Buko Salad or sweet young coconut salad is a dessert dish that makes use of shredded young coconut as the main ingredient. This delicious dessert recipe is a mainstay in every special occasion in the Philippines; it is often served as dessert in town fiestas and birthday parties.
This recipe that we have here is very simple and quick to prepare. The combination of different ingredients make this dish more pleasurable.
Some might associate fruit salad with this dessert recipe. Both recipes have an array of fruit ingredients and the procedure is almost the same. The main difference of Buko Salad is probably the use of young coconut meat.
Aside from the ingredients that we used here, you can try adding more ingredients depending on your taste. I know people who adds apples and cheese in their buko salad.
How do you make your buko salad? What other ingredients do you use?
Try this Buko Salad recipe and let me know what you think.
Hardinera is a famous meatloaf dish that originated in Quezon Province. This is considered as a special dish and is often served only in special occasions such as town fiestas and other important gatherings. I really enjoy eating Hardinera (Jardinera) and I think that this meatloaf-kind-of variety is awesome. I think that my fondness of pork menudo is the reason. You see — this dish is like menudo encapsulated in a llanera and made even better.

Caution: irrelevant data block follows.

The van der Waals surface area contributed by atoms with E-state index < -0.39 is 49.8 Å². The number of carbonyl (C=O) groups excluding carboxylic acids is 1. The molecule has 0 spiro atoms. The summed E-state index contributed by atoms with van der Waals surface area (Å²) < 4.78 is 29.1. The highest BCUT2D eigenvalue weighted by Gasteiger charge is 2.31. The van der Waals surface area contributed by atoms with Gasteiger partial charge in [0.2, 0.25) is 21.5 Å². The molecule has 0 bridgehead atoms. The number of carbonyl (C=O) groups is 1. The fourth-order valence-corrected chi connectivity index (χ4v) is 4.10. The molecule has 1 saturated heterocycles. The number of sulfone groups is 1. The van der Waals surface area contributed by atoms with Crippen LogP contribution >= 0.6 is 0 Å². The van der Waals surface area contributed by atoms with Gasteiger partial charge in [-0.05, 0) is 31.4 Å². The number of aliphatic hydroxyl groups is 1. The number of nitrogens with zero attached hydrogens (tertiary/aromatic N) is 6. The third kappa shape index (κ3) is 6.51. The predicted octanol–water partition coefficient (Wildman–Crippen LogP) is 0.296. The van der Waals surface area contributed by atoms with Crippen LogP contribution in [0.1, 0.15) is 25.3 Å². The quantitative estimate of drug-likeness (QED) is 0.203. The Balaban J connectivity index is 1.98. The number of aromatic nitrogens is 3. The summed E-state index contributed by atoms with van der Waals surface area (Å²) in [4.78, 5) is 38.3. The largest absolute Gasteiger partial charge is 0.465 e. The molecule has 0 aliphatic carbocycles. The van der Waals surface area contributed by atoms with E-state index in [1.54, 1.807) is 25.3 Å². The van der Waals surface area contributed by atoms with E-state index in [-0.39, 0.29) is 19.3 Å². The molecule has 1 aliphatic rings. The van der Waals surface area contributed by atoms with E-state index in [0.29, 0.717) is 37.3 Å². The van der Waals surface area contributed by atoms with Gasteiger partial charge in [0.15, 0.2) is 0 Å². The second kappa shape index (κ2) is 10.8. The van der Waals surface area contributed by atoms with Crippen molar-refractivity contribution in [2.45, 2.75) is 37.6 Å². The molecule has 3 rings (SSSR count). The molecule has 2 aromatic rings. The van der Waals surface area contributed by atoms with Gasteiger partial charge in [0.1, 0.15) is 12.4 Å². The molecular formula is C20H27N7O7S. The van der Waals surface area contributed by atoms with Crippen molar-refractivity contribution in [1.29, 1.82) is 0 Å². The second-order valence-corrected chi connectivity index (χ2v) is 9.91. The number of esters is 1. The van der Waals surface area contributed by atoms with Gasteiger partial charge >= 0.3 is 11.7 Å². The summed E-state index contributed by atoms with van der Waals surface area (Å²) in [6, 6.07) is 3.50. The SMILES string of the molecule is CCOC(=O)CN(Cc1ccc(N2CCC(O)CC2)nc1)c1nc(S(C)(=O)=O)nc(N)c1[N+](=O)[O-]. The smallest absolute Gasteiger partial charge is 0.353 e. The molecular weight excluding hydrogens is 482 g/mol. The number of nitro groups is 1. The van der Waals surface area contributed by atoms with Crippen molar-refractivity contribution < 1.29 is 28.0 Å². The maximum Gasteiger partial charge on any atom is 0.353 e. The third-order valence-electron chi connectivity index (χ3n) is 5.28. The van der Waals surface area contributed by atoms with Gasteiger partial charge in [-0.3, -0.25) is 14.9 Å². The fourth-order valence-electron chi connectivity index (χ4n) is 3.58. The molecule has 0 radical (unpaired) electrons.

Some say that cost of ingredients and tedious preparation method were some of the reasons why this is not a common everyday dish; however, I believe that we can do something to ease the preparation part – this post and the accompanying video might come-in handy for everyone. As for the cost, there are several ways that we can do to control it. One way is to reuse the ingredients that we already have. You can make breadcrumbs out of leftover breads; use the unexpired cheese sitting in the fridge. Buying in bulk also saves you money. Who knows, maybe you can sell Hardinera to generate extra income. Can you suggest other ways to save money on ingredients?
There are some similar dishes that I tasted – they were good too. One is the Everlasting from Marikina. Instead of diced pork, ground meat is used instead. I also tried a good variation in Bauan, Batangas (which is my wife’s province, by the way).
If you were following this blog from the very start, you might remember our Pork Menudo post; that was the first ever post. I wrote about my obsession to that dish and even called it a necessity. Hardinera is not that different from Menudo, as far as I am concerned. If Menudo is a stock car, Hardinera is the modified version.
Try this Hardinera recipe and let me know what you think.